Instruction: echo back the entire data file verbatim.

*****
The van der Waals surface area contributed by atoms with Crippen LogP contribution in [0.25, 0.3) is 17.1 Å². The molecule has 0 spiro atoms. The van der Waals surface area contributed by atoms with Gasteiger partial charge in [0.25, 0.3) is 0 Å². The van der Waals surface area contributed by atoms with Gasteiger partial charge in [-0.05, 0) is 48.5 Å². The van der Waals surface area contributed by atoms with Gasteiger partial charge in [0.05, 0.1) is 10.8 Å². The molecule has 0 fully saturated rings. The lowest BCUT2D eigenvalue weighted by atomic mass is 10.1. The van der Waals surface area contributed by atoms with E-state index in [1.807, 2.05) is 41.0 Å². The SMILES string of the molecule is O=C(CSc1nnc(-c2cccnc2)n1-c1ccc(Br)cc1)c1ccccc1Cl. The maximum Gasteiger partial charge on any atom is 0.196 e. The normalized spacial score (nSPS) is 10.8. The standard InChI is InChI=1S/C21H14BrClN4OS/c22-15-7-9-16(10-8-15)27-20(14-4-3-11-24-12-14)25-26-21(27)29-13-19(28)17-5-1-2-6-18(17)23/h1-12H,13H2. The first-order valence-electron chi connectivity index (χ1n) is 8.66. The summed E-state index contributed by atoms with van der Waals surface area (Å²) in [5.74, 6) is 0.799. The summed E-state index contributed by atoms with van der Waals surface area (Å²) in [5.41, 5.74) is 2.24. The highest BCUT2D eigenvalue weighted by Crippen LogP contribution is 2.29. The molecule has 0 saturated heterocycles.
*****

The van der Waals surface area contributed by atoms with Crippen LogP contribution in [0.25, 0.3) is 17.1 Å². The molecule has 0 spiro atoms. The van der Waals surface area contributed by atoms with Gasteiger partial charge in [0.25, 0.3) is 0 Å². The van der Waals surface area contributed by atoms with Gasteiger partial charge in [-0.05, 0) is 48.5 Å². The van der Waals surface area contributed by atoms with Gasteiger partial charge in [0.05, 0.1) is 10.8 Å². The molecule has 0 fully saturated rings. The lowest BCUT2D eigenvalue weighted by atomic mass is 10.1. The van der Waals surface area contributed by atoms with E-state index in [1.807, 2.05) is 41.0 Å². The SMILES string of the molecule is O=C(CSc1nnc(-c2cccnc2)n1-c1ccc(Br)cc1)c1ccccc1Cl. The maximum Gasteiger partial charge on any atom is 0.196 e. The normalized spacial score (nSPS) is 10.8. The standard InChI is InChI=1S/C21H14BrClN4OS/c22-15-7-9-16(10-8-15)27-20(14-4-3-11-24-12-14)25-26-21(27)29-13-19(28)17-5-1-2-6-18(17)23/h1-12H,13H2. The first-order valence-electron chi connectivity index (χ1n) is 8.66. The summed E-state index contributed by atoms with van der Waals surface area (Å²) in [5.74, 6) is 0.799. The summed E-state index contributed by atoms with van der Waals surface area (Å²) in [5.41, 5.74) is 2.24. The highest BCUT2D eigenvalue weighted by Crippen LogP contribution is 2.29. The molecule has 0 saturated heterocycles.